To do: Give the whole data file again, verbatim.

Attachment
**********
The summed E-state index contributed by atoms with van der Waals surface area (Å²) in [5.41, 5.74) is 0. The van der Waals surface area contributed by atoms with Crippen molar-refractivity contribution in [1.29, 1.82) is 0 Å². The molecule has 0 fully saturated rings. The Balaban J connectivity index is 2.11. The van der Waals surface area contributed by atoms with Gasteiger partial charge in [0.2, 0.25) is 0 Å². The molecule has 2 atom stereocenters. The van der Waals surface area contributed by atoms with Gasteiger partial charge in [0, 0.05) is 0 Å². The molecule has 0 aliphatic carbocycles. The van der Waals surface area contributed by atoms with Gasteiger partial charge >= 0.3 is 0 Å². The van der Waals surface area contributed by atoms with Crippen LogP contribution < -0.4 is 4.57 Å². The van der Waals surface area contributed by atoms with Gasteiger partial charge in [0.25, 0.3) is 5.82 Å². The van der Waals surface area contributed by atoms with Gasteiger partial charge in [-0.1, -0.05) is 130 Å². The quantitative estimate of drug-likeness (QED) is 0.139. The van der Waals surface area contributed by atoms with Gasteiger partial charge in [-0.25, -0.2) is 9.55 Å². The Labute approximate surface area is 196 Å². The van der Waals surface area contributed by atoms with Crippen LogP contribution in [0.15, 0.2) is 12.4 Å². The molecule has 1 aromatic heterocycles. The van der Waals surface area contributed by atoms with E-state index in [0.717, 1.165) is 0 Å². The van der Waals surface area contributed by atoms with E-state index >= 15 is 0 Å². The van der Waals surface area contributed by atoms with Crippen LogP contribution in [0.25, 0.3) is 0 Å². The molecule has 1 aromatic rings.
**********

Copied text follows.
The summed E-state index contributed by atoms with van der Waals surface area (Å²) in [5.41, 5.74) is 0. The van der Waals surface area contributed by atoms with Crippen molar-refractivity contribution in [1.29, 1.82) is 0 Å². The molecule has 0 fully saturated rings. The Balaban J connectivity index is 2.11. The van der Waals surface area contributed by atoms with Gasteiger partial charge in [0.2, 0.25) is 0 Å². The molecule has 2 atom stereocenters. The van der Waals surface area contributed by atoms with Gasteiger partial charge in [0, 0.05) is 0 Å². The molecule has 0 aliphatic carbocycles. The van der Waals surface area contributed by atoms with Gasteiger partial charge >= 0.3 is 0 Å². The van der Waals surface area contributed by atoms with Crippen LogP contribution < -0.4 is 4.57 Å². The van der Waals surface area contributed by atoms with Gasteiger partial charge in [0.25, 0.3) is 5.82 Å². The van der Waals surface area contributed by atoms with Gasteiger partial charge in [-0.1, -0.05) is 130 Å². The quantitative estimate of drug-likeness (QED) is 0.139. The van der Waals surface area contributed by atoms with Gasteiger partial charge in [-0.25, -0.2) is 9.55 Å². The Labute approximate surface area is 196 Å². The van der Waals surface area contributed by atoms with Crippen LogP contribution in [0.15, 0.2) is 12.4 Å². The molecule has 1 aromatic heterocycles. The van der Waals surface area contributed by atoms with E-state index in [0.717, 1.165) is 0 Å². The van der Waals surface area contributed by atoms with E-state index >= 15 is 0 Å². The van der Waals surface area contributed by atoms with Crippen LogP contribution in [0.25, 0.3) is 0 Å². The molecule has 1 aromatic rings.